The actor and his wife, Tess Sanchez, have an 11-year-old daughter, Lilly, and 5-year-old son, Ozzie. While the family was locked down at home in Los Angeles, Greenfield shared videos of his attempts to help Lilly with her homeschool work. The result was pure comedy gold.
“Everything happened so quickly, and all of a sudden, I was thrown into a homeschool situation with my child,” he told HuffPost. “If you know anything about me or my kid, this was a worst-case scenario for us. There could be no worse teacher. I’m just not cut out to be a teacher. When we sat down on that first day to do schoolwork, she knew it was bad too, and we were just laughing together.”
Now Greenfield is drawing from his role as a dad for a new business endeavor. The actor and three fellow fathers have launched DADZ, a dad-centric company offering products for parents and babies.
“We wanted to start a brand that really catered to and focused on the dad community,” said Greenfield. “I don’t have a business background at all, but the guys I partnered with really did a lot of research and talked to a bunch of dads and different communities of dads online.”
Their first product is the “Lightning Stick” ― a plant-based energy supplement powder that they introduced on Father’s Day.
“Every dad we talked to said the same thing ― something I’ve said a million times: ‘I’m exhausted!’” Greenfield noted. “So we wanted to come up with a healthy alternative to an energy drink that could help and support fathers who are really getting involved in their children’s lives.”
In addition to selling dad-centric products, the “Neighborhood” star hopes that DADZ can create a community and dialogue among fathers to help each other out.
“One funny question I keep getting asked is, ‘What type of advice do you have for other dads?’ but I don’t have any advice. I find that people who are like, ‘I know what parenting is about’ are often wrong,” he explained.
“Each child is different. Every situation is different. As long as we’re all coming from the same place ― which I hope we all are, which is pure love for our children ― we’re all just trying to get through this together. The idea that we can all be part of something and express the difficulties and laugh at the times that we want to cry and do that together, I think that’s sort of what we’re hoping for in this company,” Greenfield said.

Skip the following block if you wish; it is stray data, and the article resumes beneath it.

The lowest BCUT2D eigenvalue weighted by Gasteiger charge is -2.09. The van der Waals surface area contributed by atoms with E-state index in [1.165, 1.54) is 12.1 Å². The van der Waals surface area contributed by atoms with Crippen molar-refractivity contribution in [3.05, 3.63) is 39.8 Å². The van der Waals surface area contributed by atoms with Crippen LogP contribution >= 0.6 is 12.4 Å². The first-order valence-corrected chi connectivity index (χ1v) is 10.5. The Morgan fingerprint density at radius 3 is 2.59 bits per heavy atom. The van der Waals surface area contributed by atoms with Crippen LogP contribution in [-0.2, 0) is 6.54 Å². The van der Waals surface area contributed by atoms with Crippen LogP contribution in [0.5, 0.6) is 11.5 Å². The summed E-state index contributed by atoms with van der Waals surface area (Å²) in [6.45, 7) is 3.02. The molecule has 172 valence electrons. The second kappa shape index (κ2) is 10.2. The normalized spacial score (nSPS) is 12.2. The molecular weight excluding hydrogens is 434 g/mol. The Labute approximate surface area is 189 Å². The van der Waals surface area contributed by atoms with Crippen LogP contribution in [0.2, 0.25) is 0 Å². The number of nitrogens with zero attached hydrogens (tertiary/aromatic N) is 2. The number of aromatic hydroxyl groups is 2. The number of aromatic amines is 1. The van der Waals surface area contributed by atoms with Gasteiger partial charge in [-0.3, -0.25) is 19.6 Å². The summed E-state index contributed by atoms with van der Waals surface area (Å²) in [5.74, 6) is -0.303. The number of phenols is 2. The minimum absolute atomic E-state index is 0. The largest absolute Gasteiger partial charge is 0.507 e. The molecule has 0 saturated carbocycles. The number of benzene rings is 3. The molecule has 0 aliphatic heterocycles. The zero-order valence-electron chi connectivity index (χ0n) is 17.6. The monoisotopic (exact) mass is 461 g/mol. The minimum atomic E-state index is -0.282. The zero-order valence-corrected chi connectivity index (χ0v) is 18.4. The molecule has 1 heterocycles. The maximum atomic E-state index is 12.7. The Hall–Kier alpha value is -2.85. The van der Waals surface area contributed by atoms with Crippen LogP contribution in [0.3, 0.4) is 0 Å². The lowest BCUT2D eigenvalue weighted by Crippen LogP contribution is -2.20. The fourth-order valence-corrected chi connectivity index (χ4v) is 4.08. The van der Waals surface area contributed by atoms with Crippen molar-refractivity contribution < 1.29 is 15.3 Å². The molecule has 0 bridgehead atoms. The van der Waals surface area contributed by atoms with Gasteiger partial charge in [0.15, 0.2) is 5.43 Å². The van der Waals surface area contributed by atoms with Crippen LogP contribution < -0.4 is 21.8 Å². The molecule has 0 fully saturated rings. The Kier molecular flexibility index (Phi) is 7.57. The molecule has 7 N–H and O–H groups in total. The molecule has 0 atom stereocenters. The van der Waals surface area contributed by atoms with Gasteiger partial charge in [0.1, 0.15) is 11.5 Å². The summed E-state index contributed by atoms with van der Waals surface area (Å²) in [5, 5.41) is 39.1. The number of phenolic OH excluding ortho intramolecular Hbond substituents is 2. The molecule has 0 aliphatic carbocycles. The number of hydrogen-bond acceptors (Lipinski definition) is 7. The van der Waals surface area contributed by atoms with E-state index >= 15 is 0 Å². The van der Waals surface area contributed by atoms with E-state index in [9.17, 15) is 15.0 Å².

When asked what he might tell his younger self before becoming a father, his answer was pretty simple: “Get some sleep. It’s going to be tiring.”
As for everything else in parenting, Greenfield believes you can only learn from your success and failure, and even then, there may not be a cogent lesson.
“The mistakes, of which there are many, are the things you learn from, and the things that go right, you’re shocked by,” he said, laughing. “And you can’t really point to why these moments were successful. They just were. You just roll through it.”
His homeschooling experience certainly seems to exemplify rolling through it. Greenfield said he was surprised but heartened by all the attention his Instagram videos have received.
“Before this, I wasn’t on social media that much,” he explained. “But I really felt like here’s a moment that feels like what social media was created for. I’m here, isolated from the rest of the world, and I’m overwhelmed and I’m scared and I’m going to throw this out there because other people must be feeling the same thing. And it was clear that they were.”
Beyond the school curriculum, Greenfield has also been navigating other big issues with his children, like the national reckoning with racism in the U.S.
“Some of the math curriculum sent to us by her teachers, I would look at it and go, ‘I don’t know what a tessellation is, and I don’t think you’ll ever need to use it. We’re just skipping it for now. Wait until next year,’” he said.
“But with everything that’s happened in the world ― from the death of George Floyd and even before then, with the woman in Central Park ― it’s really highlighted the racial injustice that’s been happening in this country forever,” he continued. “It’s so prevalent and it’s such a part of everyone’s lives and because of the moment we’re in, there’s no escape from it, no distraction. So obviously it’s a discussion that needs to happen with your child ― these conversations with your children about right and wrong and empathy. And they’re history lessons.”
Greenfield noted that Black Lives Matter protesters have marched by his house, which presented an opportunity for his family to offer support and explain to the kids the purpose of the protest and larger issues at play.
“The only reason we weren’t out there with them is because we weren’t sure it would be responsible to take our 5-year-old into that environment, but we stood in the front lawn and cheered the protest on and watched,” he explained. ”It’s so emotional on our part as adults that you are then talking to your child about it and looking for some kind of confirmation that they understand and retained it. It’s the opposite end of the spectrum from the things in the curriculum of ‘You don’t need to know this.’ This is more important than anything.”
Incidentally, one of Greenfield’s favorite children’s books to read to his kids touches on the idea of protesting for change.
“I really like ‘The Day the Crayons Quit’ and that whole series,” he said. “I feel really good about my performance when I read it. Plus I get to play different characters and be the different colors in the crayon box. It’s well-written and the pictures are great. That one I found to be the most fun of all the books. Any books you can perform are great.”
Now that school is over, the family has transitioned into a summertime schedule, whatever that means in 2020.
“We’re still trying to figure it out,” he said. “These days we’re doing our best. It’s the doing-your-best camp.”